Do you remember how you learned about money? Were you given coins as a child? Was money a toy or a tool? Did you hear grownups talking about it with worried voices? Were you instructed in “the value of money?”
Laurie: As a 10-year-old, I remember watching the grownups at an extended family gathering confuse my 2-year-old brother about money with a coin exchange game. They used US coins: a copper penny is larger than a silver colored dime that is worth 10 pennies. A silver colored nickel, worth 5 pennies, is larger than a penny.
The grownups knew the relative values of the coins. The 2-year-old was much more interested in the size, color and quantity of the coins. He was quite happy to be the center of attention and play the exchange game with them.
Someone offered him a dime, which he happily accepted. Then someone else offered to exchange the dime for a larger, but less valuable nickel. He liked the bigger coin and took it, and everyone laughed at a joke he did not understand.
Then someone else offered to exchange two coins, pennies, that had still less value for the nickel. Again, he happily accepted the new coins and the grownups laughed uproariously. This time he seemed confused by the laughter.
I am not sure if this event had any particular impact on him, but I know he struggled with managing money throughout most of his life.
Willem: The amount of pocket money for the children in my family depended on age: If you were older, you got more. I remember being very proud when I became ten years old, because I finally got 25 cents of a Dutch guilder every week.
Strangely enough this pattern has been repeated by society. Until I retired, I earned more money every year in my jobs and in my business.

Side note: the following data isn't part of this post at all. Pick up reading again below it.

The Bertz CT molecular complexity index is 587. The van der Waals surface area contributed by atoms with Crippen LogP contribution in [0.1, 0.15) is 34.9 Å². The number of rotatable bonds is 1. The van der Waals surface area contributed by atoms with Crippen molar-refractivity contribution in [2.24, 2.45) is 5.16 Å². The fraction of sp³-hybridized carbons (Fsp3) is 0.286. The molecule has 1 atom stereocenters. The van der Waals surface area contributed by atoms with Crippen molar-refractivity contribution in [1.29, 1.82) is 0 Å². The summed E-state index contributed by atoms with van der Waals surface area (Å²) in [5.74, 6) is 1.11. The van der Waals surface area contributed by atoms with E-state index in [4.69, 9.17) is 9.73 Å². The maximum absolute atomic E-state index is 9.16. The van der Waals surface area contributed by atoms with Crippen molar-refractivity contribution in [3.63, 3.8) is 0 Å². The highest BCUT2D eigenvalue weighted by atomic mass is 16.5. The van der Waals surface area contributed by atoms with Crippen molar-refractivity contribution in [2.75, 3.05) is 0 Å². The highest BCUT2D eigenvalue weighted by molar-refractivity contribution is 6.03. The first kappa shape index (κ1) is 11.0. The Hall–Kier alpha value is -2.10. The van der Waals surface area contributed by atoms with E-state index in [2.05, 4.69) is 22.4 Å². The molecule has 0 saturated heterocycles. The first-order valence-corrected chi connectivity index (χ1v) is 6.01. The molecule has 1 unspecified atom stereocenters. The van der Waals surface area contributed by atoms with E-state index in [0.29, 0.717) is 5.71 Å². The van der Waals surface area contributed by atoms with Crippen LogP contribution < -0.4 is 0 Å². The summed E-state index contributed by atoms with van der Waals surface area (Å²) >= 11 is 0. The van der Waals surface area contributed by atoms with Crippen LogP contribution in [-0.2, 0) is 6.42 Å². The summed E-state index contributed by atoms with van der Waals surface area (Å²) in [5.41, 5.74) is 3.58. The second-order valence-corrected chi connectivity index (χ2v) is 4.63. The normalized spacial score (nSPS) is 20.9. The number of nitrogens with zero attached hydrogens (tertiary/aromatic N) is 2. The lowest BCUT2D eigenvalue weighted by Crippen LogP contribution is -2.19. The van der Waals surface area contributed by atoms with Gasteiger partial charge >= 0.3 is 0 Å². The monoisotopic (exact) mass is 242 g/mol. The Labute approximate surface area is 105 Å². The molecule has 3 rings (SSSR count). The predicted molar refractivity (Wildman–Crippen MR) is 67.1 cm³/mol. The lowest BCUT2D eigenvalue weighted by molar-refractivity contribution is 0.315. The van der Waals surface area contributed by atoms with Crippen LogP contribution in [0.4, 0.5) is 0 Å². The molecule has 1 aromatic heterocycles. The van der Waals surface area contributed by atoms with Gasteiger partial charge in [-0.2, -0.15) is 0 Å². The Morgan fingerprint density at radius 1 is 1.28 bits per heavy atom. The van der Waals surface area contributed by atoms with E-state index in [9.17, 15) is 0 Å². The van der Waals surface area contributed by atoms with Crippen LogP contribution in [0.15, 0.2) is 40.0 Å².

My parents were very clear that I had to save money. I was allowed to freely spend half of what I got, and I had to save the other half for bigger wishes. Gifts came only on birthdays and from Santa Claus, but if we wanted something during the year, we had to save for it from our pocket money.
Later I learned that I could earn money by doing something for it, like delivering newspapers or working in a factory during the summer holidays. I’ve continued this pattern. I’ve always saved a pretty big part of my income, and I have never had to borrow any money, apart from a mortgage for a house.
Laurie: My personal experience was much like Willem’s. I, too, had to save, especially once I started to earn money as a teenager, and that money was earmarked for my education. I learned early to use credit wisely and pay off my credit card debts each month.
My husband learned different lessons. He was permitted to spend whatever he earned. Our children struggled to integrate the different money messages they received, as they grew into adulthood.
It is no wonder that we have so many different answers to the question “Just what is money anyhow, and what am I supposed to do with it?”
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